Bag Strutting - This is one of the better signs for estimating eminent labor. The top picture was taken 8 days prior to kidding and the bag looks full but the skin is not a shiny texture like the bottom picture. When the bag is strutted, the skin is as tight as it can get and the skin will be very shiny. The dirt on the bag in the bottom picture is not part of the strutted sign. That is coming from another sign, "streaming", which will be discussed later. The bottom picture was taken 2 hours before she went into labor. The bag changed from looking like the top picture to the bottom picture in about 3 hours. We have had a few does that did not have a strutted bag prior to kidding. The bag filled up after kidding, but that is not the norm. When we see the bag get strutted like the bottom picture, we expect labor to be very soon and will start to watch for three other signs...streaming, doe going off by herself, and soft talking by the doe.
Streaming - This is an extension of the "losing the plug". The difference is in the amount of creamy mucus coming from the doe. This picture was taken at the same time as the "bag strutting" picture which was 2 hours before labor started. You can see the large amount of mucus streaming from the doe is what caused all of the muddy dirt on the bag. One hour earlier, there had been not streaming like this. It had looked similar to the "losing the plug" sign. When we see streaming like this, we expect the doe to start labor within 4-5 hours at least. We have seen does stream like this for several days and not go into labor and we get concerned when this occurs. Especially if the mucus changes to a strawberry color. That is normally a sign that something is wrong with the kids inside.
I want to be alone - When we see a doe going off by herself, we get our kidding tools ready. We expect labor within 4-5 hours at least .Especially if we have seen strutting and streaming.
Soft Talking - Another sure sign of eminent labor is when the doe starts baaing very soft. This is a different sound than she normally makes and much softer. She will also be looking back at her stomach quite often and can't find a comfortable place to stand or lay. We expect labor within 4-5 hours at least.
Pawing the ground - The doe will start pawing the ground like she is trying to clear a place for kidding.
Labor and kidding
One should have to identify the initial labor when the doe starts labor pushes. Do document the starting time for later evaluation if things are progressing ok. Watch the vulva during the labor pushes to see if it is trying to open up and extend outward. It is extended and opening up. There may be a dark colored bubble, 3-5 inches in diameter, initially come out and erupt with liquid being released. In some births have no bubble comes out.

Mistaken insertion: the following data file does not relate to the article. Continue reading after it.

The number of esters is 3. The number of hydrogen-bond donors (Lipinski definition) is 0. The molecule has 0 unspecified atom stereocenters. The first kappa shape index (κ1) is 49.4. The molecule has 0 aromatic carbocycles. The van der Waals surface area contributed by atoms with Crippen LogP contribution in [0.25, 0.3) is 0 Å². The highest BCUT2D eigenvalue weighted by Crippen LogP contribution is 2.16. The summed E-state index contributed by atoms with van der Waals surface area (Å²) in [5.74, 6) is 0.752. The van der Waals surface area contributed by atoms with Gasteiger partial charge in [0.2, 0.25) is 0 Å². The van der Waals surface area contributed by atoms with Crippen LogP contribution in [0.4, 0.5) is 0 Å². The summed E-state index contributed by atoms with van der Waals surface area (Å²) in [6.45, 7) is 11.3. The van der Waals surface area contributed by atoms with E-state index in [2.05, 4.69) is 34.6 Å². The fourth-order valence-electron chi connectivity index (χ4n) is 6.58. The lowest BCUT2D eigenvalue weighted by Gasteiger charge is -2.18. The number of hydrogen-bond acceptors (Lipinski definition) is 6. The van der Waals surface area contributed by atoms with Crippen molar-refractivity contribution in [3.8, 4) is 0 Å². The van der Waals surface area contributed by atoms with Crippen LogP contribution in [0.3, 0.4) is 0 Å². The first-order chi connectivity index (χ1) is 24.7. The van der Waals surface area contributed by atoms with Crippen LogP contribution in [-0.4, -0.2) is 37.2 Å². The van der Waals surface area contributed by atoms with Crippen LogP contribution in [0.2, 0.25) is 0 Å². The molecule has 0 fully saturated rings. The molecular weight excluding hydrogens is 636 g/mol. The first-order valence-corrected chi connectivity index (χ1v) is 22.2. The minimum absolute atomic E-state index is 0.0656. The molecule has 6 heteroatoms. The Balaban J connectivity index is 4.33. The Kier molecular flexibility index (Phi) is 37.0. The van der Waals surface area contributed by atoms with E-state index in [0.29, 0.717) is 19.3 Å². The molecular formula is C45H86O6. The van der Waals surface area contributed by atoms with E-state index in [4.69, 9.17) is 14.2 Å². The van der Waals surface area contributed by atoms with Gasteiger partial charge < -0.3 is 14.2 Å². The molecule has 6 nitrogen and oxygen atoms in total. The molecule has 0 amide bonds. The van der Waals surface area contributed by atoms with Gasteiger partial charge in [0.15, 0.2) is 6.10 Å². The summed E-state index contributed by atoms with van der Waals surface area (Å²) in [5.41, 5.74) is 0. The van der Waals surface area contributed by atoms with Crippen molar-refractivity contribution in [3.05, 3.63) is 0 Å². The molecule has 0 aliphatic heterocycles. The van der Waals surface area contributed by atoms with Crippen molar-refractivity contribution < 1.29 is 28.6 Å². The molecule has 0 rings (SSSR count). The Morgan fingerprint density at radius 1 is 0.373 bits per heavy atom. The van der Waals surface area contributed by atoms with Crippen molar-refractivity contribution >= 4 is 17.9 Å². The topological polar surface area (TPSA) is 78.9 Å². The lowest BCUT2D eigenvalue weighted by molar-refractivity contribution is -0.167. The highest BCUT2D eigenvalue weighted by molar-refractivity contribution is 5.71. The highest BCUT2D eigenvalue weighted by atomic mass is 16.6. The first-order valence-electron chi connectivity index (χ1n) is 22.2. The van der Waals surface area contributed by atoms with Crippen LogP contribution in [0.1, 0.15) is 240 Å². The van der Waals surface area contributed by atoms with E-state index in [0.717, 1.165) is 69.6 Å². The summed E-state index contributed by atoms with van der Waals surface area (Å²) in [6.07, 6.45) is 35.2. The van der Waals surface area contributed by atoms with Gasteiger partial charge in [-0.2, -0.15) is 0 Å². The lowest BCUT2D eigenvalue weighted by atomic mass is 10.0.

If the doe continues to have labor pushes for 1-2 hours and the vulva does not show signs of extending and trying to open, we consider there is a problem with the kid being able to come out properly. They may not be positioned properly or the cervix may not have expanded sufficiently to allow the kid to enter the birth cannel. It is likely that someone, (vet or you if you know what you are doing) may have to go inside to help. A vet may have to do a C-section to deliver the kids.
If the streaming mucus is or turns strawberry red color, there may be problems with the kids.There are several does have this and the results ended up being the kids were already dead.
One of the first activities of kidding can be a transparent bubble protruding that contains liquids. This does not always occur but is a normal process in the birthing. The doe will go into labor doing pushes and groaning. This transparent bubble will start to appear. She may get up and down during this period. Eventually it will burst and the doe will likely drink some of this liquid. A similar bubble may come out with the kid inside. If this is the bag with the kid inside, you will be able to see inside the bubble and one or more hooves or a nose will be seen.
First Sign of Kid
The first real sign we look for is some sign of a kid starting out the vulva. The picture to the bottom shows a single hoof starting to appear. If you look closely at the hoof, you will be able to tell if the kid will be coming out front first or rear first. If you see the top of the hoof, it is head first. If you see the bottom of the hoof, it is rear first. Both are ok. We want to continue to observe the progress to ensure the kid continues to move outward. Don't try to rush in too soon to help. Sometimes it takes a little time for the progress to occur.
No progress. We will step in to help by trying to help by carefully pulling on the leg during labor pushes. If you doe is not tame or gentle, this may be difficult to do. If she continues with no progress, someone (vet or you if knowledgeable) will need to go inside to determine what is blocking the progress. It is likely that the kid is not positioned correctly as shown to the right.